putc, fputc, putc_unlocked, putchar, putchar_unlocked, putw - Write a byte or a word to a stream
Standard C Library (libc.so, libc.a)
FILE * file);
Interfaces documented on this reference page conform to industry standards as follows:
putc_unlocked, putchar_unlocked: POSIX.1c
fputc(), putc(), putchar(), putw(): XPG4, XPG4-UNIX
Refer to the standards(5) reference page for more information about industry standards and associated tags.
Specifies the byte to be written. Points to the file structure of an open file. Specifies the word to be written.
The putc() function writes the byte c (converted to an unsigned char) to the output specified by the stream parameter. The byte is written at the position at which the file pointer is currently pointing (if defined) and advances the indicator appropriately. If the file cannot support positioning requests, or if the stream was opened with append mode, the byte is appended to the output stream.
The putc() function may be a macro (depending on compile-time definitions). See the NOTES section for more information.
The fputc() function performs the same operation as putc(), but fputc() is never a macro. The fputc() function runs more slowly than putc(), but requires less space per invocation.
The putchar() function is the same as the putc() function except that putchar() writes to the standard output. Note that putchar() can also be a macro.
[Digital] The reentrant versions of these functions are locked against simultaneous calls from multiple threads. This locking incurs overhead to ensure integrity of the stream. To avoid locking overhead, use the unlocked versions of these calls, the putc_unlocked() and putchar_unlocked() functions. The putc_unlocked() and putchar_unlocked() functions are functionally identical to the putc() and putchar() functions, except that putc_unlocked() and putchar_unlocked() may be safely used only within a scope that is protected by the flockfile() and funlockfile() functions used as a pair. The caller must ensure that the stream is locked before these functions are used.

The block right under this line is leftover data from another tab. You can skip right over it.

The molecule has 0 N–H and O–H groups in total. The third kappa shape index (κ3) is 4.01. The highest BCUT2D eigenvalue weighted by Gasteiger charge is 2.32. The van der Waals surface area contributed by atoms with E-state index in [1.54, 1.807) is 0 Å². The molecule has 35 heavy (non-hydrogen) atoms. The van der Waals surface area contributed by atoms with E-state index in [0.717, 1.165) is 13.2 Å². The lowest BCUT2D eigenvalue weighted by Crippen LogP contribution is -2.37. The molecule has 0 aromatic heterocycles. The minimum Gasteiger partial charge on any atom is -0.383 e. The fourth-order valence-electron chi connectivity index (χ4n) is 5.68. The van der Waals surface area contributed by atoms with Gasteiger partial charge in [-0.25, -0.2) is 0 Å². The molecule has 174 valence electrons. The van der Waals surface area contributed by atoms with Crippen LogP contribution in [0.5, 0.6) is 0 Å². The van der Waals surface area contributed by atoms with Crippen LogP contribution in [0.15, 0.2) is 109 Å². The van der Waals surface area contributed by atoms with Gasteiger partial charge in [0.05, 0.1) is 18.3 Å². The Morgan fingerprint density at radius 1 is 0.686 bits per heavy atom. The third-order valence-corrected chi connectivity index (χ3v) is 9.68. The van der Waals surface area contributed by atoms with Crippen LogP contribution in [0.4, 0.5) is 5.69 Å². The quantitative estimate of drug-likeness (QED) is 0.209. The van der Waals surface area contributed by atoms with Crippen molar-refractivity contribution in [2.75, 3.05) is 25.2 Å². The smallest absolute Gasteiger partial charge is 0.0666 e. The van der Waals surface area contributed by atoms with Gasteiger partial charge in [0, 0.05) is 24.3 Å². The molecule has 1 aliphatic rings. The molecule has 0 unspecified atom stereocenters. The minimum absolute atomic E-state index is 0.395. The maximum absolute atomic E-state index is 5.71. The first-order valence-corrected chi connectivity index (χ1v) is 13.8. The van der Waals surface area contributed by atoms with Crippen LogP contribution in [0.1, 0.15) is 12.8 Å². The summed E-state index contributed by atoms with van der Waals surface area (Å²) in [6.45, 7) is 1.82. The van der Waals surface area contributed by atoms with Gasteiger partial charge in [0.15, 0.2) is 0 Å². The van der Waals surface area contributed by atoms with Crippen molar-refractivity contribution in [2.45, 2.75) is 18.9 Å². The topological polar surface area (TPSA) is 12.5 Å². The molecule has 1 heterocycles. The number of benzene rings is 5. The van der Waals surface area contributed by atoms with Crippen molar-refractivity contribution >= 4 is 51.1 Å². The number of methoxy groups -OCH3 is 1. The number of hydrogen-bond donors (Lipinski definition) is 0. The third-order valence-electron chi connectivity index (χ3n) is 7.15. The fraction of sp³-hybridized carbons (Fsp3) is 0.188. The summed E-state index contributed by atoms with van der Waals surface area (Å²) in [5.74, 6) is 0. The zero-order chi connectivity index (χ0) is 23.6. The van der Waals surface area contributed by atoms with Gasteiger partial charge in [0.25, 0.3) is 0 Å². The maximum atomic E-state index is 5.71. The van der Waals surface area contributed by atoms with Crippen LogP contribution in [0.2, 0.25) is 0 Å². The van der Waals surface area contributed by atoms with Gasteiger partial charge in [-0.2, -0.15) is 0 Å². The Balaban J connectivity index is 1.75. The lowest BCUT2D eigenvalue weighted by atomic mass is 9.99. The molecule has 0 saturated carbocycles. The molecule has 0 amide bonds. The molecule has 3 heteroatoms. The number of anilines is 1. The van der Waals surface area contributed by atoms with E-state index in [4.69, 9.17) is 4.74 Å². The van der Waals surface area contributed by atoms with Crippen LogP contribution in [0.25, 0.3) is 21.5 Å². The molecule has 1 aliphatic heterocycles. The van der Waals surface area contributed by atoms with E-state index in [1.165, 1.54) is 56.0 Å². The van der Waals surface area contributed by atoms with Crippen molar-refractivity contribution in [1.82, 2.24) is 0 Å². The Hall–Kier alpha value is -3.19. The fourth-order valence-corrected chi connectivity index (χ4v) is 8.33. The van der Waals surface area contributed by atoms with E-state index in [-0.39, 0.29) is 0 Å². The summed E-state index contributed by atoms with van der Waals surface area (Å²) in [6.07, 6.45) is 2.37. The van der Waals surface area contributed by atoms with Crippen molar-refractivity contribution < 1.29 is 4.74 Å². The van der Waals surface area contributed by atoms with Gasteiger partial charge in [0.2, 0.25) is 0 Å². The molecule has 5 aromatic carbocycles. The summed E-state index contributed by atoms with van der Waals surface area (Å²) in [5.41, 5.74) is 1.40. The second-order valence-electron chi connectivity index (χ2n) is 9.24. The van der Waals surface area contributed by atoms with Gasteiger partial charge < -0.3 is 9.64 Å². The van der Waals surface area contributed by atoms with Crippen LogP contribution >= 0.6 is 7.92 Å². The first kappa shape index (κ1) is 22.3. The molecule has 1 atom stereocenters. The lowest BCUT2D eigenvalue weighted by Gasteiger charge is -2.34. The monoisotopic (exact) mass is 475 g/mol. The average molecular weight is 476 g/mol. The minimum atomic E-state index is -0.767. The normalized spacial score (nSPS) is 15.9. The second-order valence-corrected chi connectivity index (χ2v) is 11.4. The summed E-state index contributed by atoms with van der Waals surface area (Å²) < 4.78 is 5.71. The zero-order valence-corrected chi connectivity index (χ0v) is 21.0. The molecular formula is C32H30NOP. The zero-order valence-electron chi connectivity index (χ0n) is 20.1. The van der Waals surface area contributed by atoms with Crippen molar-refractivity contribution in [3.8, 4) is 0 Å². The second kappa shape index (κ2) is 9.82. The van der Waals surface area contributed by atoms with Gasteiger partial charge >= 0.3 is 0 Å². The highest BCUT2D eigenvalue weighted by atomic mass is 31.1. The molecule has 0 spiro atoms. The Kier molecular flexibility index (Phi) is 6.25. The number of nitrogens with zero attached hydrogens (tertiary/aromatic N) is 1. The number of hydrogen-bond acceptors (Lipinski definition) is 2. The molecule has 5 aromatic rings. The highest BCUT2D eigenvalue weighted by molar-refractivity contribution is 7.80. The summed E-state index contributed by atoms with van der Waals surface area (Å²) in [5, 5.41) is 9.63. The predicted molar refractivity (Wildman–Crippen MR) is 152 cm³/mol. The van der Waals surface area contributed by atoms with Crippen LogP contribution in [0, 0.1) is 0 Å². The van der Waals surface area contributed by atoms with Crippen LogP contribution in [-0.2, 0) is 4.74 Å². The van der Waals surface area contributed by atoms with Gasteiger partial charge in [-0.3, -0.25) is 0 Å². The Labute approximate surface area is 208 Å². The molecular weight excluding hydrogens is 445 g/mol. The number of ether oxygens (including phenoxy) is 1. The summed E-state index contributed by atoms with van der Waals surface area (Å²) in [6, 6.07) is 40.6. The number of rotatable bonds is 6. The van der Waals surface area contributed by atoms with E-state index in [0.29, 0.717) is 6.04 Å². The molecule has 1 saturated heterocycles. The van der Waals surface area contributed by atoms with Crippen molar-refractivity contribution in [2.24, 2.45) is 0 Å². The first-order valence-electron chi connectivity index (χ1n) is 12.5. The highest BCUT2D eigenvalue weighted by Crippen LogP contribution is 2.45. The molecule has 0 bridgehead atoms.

The putw() function writes the word (int) specified by the w parameter to the output specified by the stream parameter. The word is written at the position at which the file pointer, if defined, is pointing. The size of a word is the size of an integer and varies from one processor architecture to another. The putw() function does not assume or cause special alignment of the data in the file.
Because of possible differences in word length and byte ordering, files written using the putw() function are machine dependent, and may not be readable using the getw() function on a different processor.
The st_ctime and st_mtime fields of the file are marked for update between the successful execution of the putc(), putw(), putchar(), or fputc() function and the next successful completion of a call to one of the following: The fflush() or fclose() function on the same stream The exit() or abort() function
The putc() and putchar() functions may be macros (depending on the compile-time definitions used in the source). Consequently, you cannot use these interfaces where a function is necessary; for example, a subroutine pointer cannot point to one of these interfaces. In addition, putc() does not work correctly with a stream parameter that has side effects. In particular, the following does not work:
In cases like this one, use the fputc() function instead.
The putc(), putc_unlocked(), putchar(), putchar_unlocked(), and fputc() functions, upon successful completion, return the value written. If these functions fail, they return the constant EOF. They fail if the stream parameter is not open for writing, or if the size of the output file cannot be increased. The putw() function, upon successful completion, returns a value of 0 (zero). Otherwise, the function returns a nonzero value.
The putc(), putc_unlocked(), putw(), putchar(), putchar_unlocked(), and fputc() functions fail under either of the following conditions: The stream is unbuffered. The stream's buffer needed to be flushed and the function call caused an underlying write() or lseek() operation to be invoked and this underlying operation fails. In addition, the putc(), putw(), putchar(), and fputc() functions set errno to the specified value for the following conditions: The O_NONBLOCK flag is set for the file descriptor underlying stream and the process would be delayed in the write operation. The file descriptor underlying stream is not a valid file descriptor open for writing. An attempt was made to write to a file that exceeds the process's file size limit or the maximum file size. The write operation was interrupted by a signal that was caught, and no data was transferred. The implementation supports job control; the process is a member of a background process group attempting to write to its controlling terminal; TOSTOP is set; the process is neither ignoring nor blocking SIGTTOU; and the process group of the process is orphaned. This error may also be returned under implementation-defined conditions.
Functions: ferror(3), fgetws(3), flockfile(3), fputws(3), funlockfile(3), getc(3), getwc(3), printf(3), puts(3), putwc(3)
Standards: standards(5) delim off